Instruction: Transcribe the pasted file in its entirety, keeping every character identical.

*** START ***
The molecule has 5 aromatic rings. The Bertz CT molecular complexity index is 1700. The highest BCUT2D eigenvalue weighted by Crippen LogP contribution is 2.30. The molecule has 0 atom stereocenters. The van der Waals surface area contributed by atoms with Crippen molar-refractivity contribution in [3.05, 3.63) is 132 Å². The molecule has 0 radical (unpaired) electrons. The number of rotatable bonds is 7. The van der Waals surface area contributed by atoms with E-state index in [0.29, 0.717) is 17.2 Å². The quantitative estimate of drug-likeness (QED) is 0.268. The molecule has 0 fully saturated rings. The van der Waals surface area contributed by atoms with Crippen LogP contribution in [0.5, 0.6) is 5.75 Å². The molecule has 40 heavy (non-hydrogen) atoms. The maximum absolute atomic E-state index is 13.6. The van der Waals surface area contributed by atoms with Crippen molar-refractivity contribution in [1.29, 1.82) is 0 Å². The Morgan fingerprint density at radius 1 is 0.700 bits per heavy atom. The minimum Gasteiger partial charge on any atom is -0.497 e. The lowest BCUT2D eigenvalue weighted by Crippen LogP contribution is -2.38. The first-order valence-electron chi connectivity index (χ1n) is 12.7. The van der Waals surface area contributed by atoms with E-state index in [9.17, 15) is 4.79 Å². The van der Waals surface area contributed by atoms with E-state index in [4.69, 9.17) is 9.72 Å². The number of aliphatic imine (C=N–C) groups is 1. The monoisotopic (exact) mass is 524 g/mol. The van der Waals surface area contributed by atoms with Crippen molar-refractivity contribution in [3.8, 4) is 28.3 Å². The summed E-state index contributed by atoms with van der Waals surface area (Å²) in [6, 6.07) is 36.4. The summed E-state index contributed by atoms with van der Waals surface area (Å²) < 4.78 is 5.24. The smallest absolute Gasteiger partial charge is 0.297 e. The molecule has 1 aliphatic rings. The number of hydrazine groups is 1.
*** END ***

The molecule has 5 aromatic rings. The Bertz CT molecular complexity index is 1700. The highest BCUT2D eigenvalue weighted by Crippen LogP contribution is 2.30. The molecule has 0 atom stereocenters. The van der Waals surface area contributed by atoms with Crippen molar-refractivity contribution in [3.05, 3.63) is 132 Å². The molecule has 0 radical (unpaired) electrons. The number of rotatable bonds is 7. The van der Waals surface area contributed by atoms with E-state index in [0.29, 0.717) is 17.2 Å². The quantitative estimate of drug-likeness (QED) is 0.268. The molecule has 0 fully saturated rings. The van der Waals surface area contributed by atoms with Crippen LogP contribution in [0.5, 0.6) is 5.75 Å². The molecule has 40 heavy (non-hydrogen) atoms. The maximum absolute atomic E-state index is 13.6. The van der Waals surface area contributed by atoms with Crippen molar-refractivity contribution in [1.29, 1.82) is 0 Å². The Morgan fingerprint density at radius 1 is 0.700 bits per heavy atom. The minimum Gasteiger partial charge on any atom is -0.497 e. The lowest BCUT2D eigenvalue weighted by Crippen LogP contribution is -2.38. The first-order valence-electron chi connectivity index (χ1n) is 12.7. The van der Waals surface area contributed by atoms with E-state index in [9.17, 15) is 4.79 Å². The van der Waals surface area contributed by atoms with E-state index in [4.69, 9.17) is 9.72 Å². The number of aliphatic imine (C=N–C) groups is 1. The monoisotopic (exact) mass is 524 g/mol. The van der Waals surface area contributed by atoms with Crippen molar-refractivity contribution in [3.8, 4) is 28.3 Å². The summed E-state index contributed by atoms with van der Waals surface area (Å²) in [6, 6.07) is 36.4. The summed E-state index contributed by atoms with van der Waals surface area (Å²) < 4.78 is 5.24. The smallest absolute Gasteiger partial charge is 0.297 e. The molecule has 1 aliphatic rings. The number of hydrazine groups is 1.